Not too long ago I drank quite a bit of Australian wine, particularly Shiraz. Given that this grape, also known as Syrah, expresses greatness in the Barossa Valley I could not pass an opportunity to revisit this region for this months’ Wine Blogging Wednesday. Our host, Adam from Wine Zag, proposed we look for any wine from Australia’s Barossa Valley but for me only Shiraz would do, much the same way only Cabernet would do for Napa Valley. One other limitation was to choose a wine for $30 USD or less. I’m well aquatinted with great values from Barossa but have not tasted any lately so I was a little concerned as I entered my local wine store to explore the options available this week.
The main reason for my exile from Barossa and most of the wines of Australia of late has been value. There are many great wines made in Australia but far fewer under $30 than in the past (at least it seems to me). Some of this is due to shipping costs; some of this is due to exchange rates. Today the best bang for the (American) buck comes from the Iberian peninsula or lesser known parts of Italy and France. Even California, Washington State and Oregon are bringing the value in these recessionary times. But there still are some producers who are managing to bring the value from Barossa even today.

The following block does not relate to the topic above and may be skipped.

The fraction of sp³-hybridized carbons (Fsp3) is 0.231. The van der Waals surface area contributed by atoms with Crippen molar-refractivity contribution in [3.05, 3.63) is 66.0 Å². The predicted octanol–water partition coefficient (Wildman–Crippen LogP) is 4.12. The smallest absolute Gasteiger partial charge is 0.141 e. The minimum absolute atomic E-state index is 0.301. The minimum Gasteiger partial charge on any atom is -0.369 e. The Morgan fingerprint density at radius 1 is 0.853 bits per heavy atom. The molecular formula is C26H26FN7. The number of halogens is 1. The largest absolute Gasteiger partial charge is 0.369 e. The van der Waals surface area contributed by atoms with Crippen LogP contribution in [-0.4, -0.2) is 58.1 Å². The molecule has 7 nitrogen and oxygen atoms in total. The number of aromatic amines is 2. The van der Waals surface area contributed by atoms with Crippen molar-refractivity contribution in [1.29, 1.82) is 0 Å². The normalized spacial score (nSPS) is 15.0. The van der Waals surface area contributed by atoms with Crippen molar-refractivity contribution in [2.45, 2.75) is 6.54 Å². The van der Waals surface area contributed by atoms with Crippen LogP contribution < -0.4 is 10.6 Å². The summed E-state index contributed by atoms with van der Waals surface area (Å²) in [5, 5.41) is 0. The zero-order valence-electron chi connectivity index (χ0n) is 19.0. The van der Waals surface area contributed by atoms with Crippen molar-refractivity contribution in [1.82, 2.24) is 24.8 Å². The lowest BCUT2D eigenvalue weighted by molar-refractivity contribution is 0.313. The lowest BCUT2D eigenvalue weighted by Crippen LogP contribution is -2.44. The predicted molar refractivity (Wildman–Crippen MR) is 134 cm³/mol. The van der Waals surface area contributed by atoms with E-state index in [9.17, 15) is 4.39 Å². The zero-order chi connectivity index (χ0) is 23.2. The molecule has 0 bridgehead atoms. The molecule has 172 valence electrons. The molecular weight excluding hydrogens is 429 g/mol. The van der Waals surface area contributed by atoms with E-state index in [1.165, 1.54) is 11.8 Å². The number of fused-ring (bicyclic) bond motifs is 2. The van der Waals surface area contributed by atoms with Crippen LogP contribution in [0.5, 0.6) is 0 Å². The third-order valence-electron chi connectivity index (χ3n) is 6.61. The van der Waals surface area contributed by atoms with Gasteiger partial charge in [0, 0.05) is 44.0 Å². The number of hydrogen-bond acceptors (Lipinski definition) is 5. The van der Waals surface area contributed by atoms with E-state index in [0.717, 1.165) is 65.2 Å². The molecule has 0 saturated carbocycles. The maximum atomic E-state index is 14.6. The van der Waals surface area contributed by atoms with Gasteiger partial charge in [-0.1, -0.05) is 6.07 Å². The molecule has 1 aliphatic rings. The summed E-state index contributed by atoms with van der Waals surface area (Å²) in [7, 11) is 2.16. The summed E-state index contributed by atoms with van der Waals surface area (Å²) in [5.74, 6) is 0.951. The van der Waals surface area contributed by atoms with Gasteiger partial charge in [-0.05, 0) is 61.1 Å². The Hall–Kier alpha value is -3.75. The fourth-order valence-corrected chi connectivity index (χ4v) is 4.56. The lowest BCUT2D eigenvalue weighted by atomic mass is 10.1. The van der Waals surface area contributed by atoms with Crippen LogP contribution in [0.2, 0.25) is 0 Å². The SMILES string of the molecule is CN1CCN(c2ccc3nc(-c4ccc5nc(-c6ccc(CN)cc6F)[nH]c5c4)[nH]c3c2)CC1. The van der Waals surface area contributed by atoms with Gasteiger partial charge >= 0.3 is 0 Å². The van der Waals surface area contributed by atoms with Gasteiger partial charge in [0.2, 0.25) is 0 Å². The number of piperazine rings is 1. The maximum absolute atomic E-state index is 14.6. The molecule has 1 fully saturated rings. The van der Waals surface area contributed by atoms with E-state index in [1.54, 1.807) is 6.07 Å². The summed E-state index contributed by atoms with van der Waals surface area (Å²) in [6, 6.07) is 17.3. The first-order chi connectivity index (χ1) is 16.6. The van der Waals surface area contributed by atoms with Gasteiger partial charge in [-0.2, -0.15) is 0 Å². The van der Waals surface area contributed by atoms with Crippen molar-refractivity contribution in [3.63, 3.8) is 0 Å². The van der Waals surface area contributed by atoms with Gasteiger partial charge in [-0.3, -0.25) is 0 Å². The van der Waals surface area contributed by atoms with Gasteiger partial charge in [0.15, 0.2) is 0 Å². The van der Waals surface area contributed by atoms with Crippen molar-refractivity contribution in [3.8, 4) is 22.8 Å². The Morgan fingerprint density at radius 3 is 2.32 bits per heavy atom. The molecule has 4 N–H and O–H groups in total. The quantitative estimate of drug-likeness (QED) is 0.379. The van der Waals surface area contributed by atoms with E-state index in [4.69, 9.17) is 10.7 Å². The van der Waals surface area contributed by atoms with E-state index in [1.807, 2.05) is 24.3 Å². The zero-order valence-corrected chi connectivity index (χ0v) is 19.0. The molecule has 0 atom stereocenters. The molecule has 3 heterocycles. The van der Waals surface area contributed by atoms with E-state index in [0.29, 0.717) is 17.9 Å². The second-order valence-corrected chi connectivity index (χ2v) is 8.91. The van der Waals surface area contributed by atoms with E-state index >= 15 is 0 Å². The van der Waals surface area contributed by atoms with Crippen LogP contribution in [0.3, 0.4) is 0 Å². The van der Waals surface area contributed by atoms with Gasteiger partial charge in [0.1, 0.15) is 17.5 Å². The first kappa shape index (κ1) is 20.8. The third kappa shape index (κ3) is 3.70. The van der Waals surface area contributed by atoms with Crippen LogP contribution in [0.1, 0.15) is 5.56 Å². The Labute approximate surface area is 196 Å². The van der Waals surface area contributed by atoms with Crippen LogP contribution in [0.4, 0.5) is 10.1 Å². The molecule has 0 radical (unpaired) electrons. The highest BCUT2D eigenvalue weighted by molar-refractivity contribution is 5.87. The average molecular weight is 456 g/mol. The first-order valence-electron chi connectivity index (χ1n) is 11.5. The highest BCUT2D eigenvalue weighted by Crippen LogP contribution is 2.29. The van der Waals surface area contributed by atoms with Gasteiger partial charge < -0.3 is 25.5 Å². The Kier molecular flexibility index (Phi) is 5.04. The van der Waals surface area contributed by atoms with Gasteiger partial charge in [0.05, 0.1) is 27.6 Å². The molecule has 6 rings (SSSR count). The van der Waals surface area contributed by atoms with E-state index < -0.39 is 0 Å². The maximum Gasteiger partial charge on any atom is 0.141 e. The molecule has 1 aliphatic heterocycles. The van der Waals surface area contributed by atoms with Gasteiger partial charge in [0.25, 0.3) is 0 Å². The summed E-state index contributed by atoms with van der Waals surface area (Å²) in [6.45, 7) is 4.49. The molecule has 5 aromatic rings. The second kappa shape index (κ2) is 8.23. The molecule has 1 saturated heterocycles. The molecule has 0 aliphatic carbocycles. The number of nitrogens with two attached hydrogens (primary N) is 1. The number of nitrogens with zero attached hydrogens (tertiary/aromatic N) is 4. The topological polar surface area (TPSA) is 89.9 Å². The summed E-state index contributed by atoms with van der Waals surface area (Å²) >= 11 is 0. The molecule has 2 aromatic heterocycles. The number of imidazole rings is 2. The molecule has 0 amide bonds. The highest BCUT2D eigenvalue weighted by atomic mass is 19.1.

One of those is Schild Estate, a family run winery in Barossa that over delivers value if judged by the wine I tasted this evening. Established in 1952, this winery produces a range of wines but with an emphasis on Shiraz. And after tasting their entry level Shiraz today, I can see why they lavish so much attention on the variety. It is because it’s delicious.
Schild Estate Wines, Shiraz, Barossa 2009 ($18) – Dark purple in color with aromas of cherry, plum, bacon, and black licorice. Round in the mouth with concentrated blackberry, plum and black pepper flavors finishing with savory tannins. A very nice expression of Aussie Shiraz at a stunning price.
Screw cap closure
Thanks go to Adam for hosting this month and for provoking me to taste a Barossa wine and blog about it. Stay tuned for next months edition of our global virtual tasting to be announced soon.